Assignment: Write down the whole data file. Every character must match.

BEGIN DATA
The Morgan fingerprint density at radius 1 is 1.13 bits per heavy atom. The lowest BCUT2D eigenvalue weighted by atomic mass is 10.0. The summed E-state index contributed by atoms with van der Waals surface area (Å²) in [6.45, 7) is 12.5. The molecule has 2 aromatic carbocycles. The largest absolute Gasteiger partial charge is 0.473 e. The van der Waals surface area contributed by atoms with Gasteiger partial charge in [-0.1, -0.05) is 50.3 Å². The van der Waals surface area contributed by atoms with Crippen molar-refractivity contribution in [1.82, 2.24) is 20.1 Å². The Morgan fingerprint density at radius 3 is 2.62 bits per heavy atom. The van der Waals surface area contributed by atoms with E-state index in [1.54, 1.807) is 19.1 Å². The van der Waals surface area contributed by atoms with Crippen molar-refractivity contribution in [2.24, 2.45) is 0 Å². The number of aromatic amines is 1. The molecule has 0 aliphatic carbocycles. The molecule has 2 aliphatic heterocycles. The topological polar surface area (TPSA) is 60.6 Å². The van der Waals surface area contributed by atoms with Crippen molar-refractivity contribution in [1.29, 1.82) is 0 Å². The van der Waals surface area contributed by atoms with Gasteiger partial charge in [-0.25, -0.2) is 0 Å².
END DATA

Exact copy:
The Morgan fingerprint density at radius 1 is 1.13 bits per heavy atom. The lowest BCUT2D eigenvalue weighted by atomic mass is 10.0. The summed E-state index contributed by atoms with van der Waals surface area (Å²) in [6.45, 7) is 12.5. The molecule has 2 aromatic carbocycles. The largest absolute Gasteiger partial charge is 0.473 e. The van der Waals surface area contributed by atoms with Gasteiger partial charge in [-0.1, -0.05) is 50.3 Å². The van der Waals surface area contributed by atoms with Crippen molar-refractivity contribution in [1.82, 2.24) is 20.1 Å². The Morgan fingerprint density at radius 3 is 2.62 bits per heavy atom. The van der Waals surface area contributed by atoms with E-state index in [1.54, 1.807) is 19.1 Å². The van der Waals surface area contributed by atoms with Crippen molar-refractivity contribution in [2.24, 2.45) is 0 Å². The number of aromatic amines is 1. The molecule has 0 aliphatic carbocycles. The molecule has 2 aliphatic heterocycles. The topological polar surface area (TPSA) is 60.6 Å². The van der Waals surface area contributed by atoms with Crippen molar-refractivity contribution in [1.29, 1.82) is 0 Å². The van der Waals surface area contributed by atoms with Gasteiger partial charge in [-0.25, -0.2) is 0 Å².